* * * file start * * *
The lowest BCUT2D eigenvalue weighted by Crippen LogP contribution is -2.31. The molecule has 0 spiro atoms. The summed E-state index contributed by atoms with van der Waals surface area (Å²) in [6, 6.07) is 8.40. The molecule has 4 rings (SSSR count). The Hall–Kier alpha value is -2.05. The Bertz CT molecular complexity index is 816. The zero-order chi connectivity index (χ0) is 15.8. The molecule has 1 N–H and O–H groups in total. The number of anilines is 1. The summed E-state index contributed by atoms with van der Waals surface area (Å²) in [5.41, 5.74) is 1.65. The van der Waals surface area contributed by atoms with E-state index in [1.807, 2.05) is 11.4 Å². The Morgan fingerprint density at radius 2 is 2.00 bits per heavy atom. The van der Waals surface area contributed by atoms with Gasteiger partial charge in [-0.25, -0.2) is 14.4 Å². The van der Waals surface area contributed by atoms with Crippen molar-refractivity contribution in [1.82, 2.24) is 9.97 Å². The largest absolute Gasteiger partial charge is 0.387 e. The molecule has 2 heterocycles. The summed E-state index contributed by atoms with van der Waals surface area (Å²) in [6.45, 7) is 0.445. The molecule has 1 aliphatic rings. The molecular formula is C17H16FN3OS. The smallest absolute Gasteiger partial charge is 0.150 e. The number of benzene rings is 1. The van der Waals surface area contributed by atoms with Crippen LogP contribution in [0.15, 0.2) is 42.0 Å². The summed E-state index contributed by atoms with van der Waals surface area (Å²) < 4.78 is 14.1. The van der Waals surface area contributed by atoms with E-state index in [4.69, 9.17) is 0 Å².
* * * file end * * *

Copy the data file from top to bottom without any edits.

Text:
The lowest BCUT2D eigenvalue weighted by Crippen LogP contribution is -2.31. The molecule has 0 spiro atoms. The summed E-state index contributed by atoms with van der Waals surface area (Å²) in [6, 6.07) is 8.40. The molecule has 4 rings (SSSR count). The Hall–Kier alpha value is -2.05. The Bertz CT molecular complexity index is 816. The zero-order chi connectivity index (χ0) is 15.8. The molecule has 1 N–H and O–H groups in total. The number of anilines is 1. The summed E-state index contributed by atoms with van der Waals surface area (Å²) in [5.41, 5.74) is 1.65. The van der Waals surface area contributed by atoms with E-state index in [1.807, 2.05) is 11.4 Å². The Morgan fingerprint density at radius 2 is 2.00 bits per heavy atom. The van der Waals surface area contributed by atoms with Gasteiger partial charge in [-0.25, -0.2) is 14.4 Å². The van der Waals surface area contributed by atoms with Crippen molar-refractivity contribution in [1.82, 2.24) is 9.97 Å². The largest absolute Gasteiger partial charge is 0.387 e. The molecule has 2 heterocycles. The summed E-state index contributed by atoms with van der Waals surface area (Å²) in [6.45, 7) is 0.445. The molecule has 1 aliphatic rings. The molecular formula is C17H16FN3OS. The smallest absolute Gasteiger partial charge is 0.150 e. The number of benzene rings is 1. The van der Waals surface area contributed by atoms with Crippen LogP contribution in [0.15, 0.2) is 42.0 Å². The summed E-state index contributed by atoms with van der Waals surface area (Å²) < 4.78 is 14.1. The van der Waals surface area contributed by atoms with E-state index in [4.69, 9.17) is 0 Å².